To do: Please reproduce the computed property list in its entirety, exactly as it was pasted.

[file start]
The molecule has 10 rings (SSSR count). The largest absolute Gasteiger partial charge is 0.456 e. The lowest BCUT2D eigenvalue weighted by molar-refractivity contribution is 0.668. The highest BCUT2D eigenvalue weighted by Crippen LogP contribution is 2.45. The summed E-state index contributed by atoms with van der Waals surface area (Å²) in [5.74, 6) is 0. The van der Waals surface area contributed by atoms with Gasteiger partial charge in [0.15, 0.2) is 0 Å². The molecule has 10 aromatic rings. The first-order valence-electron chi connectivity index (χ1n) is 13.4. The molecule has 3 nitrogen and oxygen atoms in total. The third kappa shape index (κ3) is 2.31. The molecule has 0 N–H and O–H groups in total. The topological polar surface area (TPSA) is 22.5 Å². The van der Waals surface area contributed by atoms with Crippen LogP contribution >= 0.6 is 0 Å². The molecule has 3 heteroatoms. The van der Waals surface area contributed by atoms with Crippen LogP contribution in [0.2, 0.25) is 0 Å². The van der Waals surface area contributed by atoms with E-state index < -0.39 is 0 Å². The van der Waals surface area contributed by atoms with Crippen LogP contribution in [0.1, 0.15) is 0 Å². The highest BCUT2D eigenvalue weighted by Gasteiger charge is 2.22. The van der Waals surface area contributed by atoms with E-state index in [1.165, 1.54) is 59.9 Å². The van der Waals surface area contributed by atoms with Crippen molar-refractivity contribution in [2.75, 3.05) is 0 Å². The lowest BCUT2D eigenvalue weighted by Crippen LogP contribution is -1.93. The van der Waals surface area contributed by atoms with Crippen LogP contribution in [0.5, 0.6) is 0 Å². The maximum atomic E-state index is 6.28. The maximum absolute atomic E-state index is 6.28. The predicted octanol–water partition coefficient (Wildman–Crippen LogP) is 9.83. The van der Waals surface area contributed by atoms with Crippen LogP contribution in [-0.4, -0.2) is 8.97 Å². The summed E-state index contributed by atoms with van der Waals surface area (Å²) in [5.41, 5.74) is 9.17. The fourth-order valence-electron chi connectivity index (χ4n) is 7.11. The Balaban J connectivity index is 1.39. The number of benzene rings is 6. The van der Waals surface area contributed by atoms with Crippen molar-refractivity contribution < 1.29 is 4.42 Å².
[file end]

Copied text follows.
The molecule has 10 rings (SSSR count). The largest absolute Gasteiger partial charge is 0.456 e. The lowest BCUT2D eigenvalue weighted by molar-refractivity contribution is 0.668. The highest BCUT2D eigenvalue weighted by Crippen LogP contribution is 2.45. The summed E-state index contributed by atoms with van der Waals surface area (Å²) in [5.74, 6) is 0. The van der Waals surface area contributed by atoms with Gasteiger partial charge in [0.15, 0.2) is 0 Å². The molecule has 10 aromatic rings. The first-order valence-electron chi connectivity index (χ1n) is 13.4. The molecule has 3 nitrogen and oxygen atoms in total. The third kappa shape index (κ3) is 2.31. The molecule has 0 N–H and O–H groups in total. The topological polar surface area (TPSA) is 22.5 Å². The van der Waals surface area contributed by atoms with Crippen LogP contribution >= 0.6 is 0 Å². The molecule has 3 heteroatoms. The van der Waals surface area contributed by atoms with Crippen LogP contribution in [0.2, 0.25) is 0 Å². The van der Waals surface area contributed by atoms with E-state index < -0.39 is 0 Å². The van der Waals surface area contributed by atoms with Crippen LogP contribution in [0.1, 0.15) is 0 Å². The highest BCUT2D eigenvalue weighted by Gasteiger charge is 2.22. The van der Waals surface area contributed by atoms with E-state index in [1.165, 1.54) is 59.9 Å². The van der Waals surface area contributed by atoms with Crippen molar-refractivity contribution in [2.75, 3.05) is 0 Å². The lowest BCUT2D eigenvalue weighted by Crippen LogP contribution is -1.93. The van der Waals surface area contributed by atoms with Crippen LogP contribution in [0.5, 0.6) is 0 Å². The maximum atomic E-state index is 6.28. The maximum absolute atomic E-state index is 6.28. The predicted octanol–water partition coefficient (Wildman–Crippen LogP) is 9.83. The van der Waals surface area contributed by atoms with Crippen LogP contribution in [-0.4, -0.2) is 8.97 Å². The summed E-state index contributed by atoms with van der Waals surface area (Å²) in [5.41, 5.74) is 9.17. The fourth-order valence-electron chi connectivity index (χ4n) is 7.11. The Balaban J connectivity index is 1.39. The number of benzene rings is 6. The van der Waals surface area contributed by atoms with Crippen molar-refractivity contribution < 1.29 is 4.42 Å².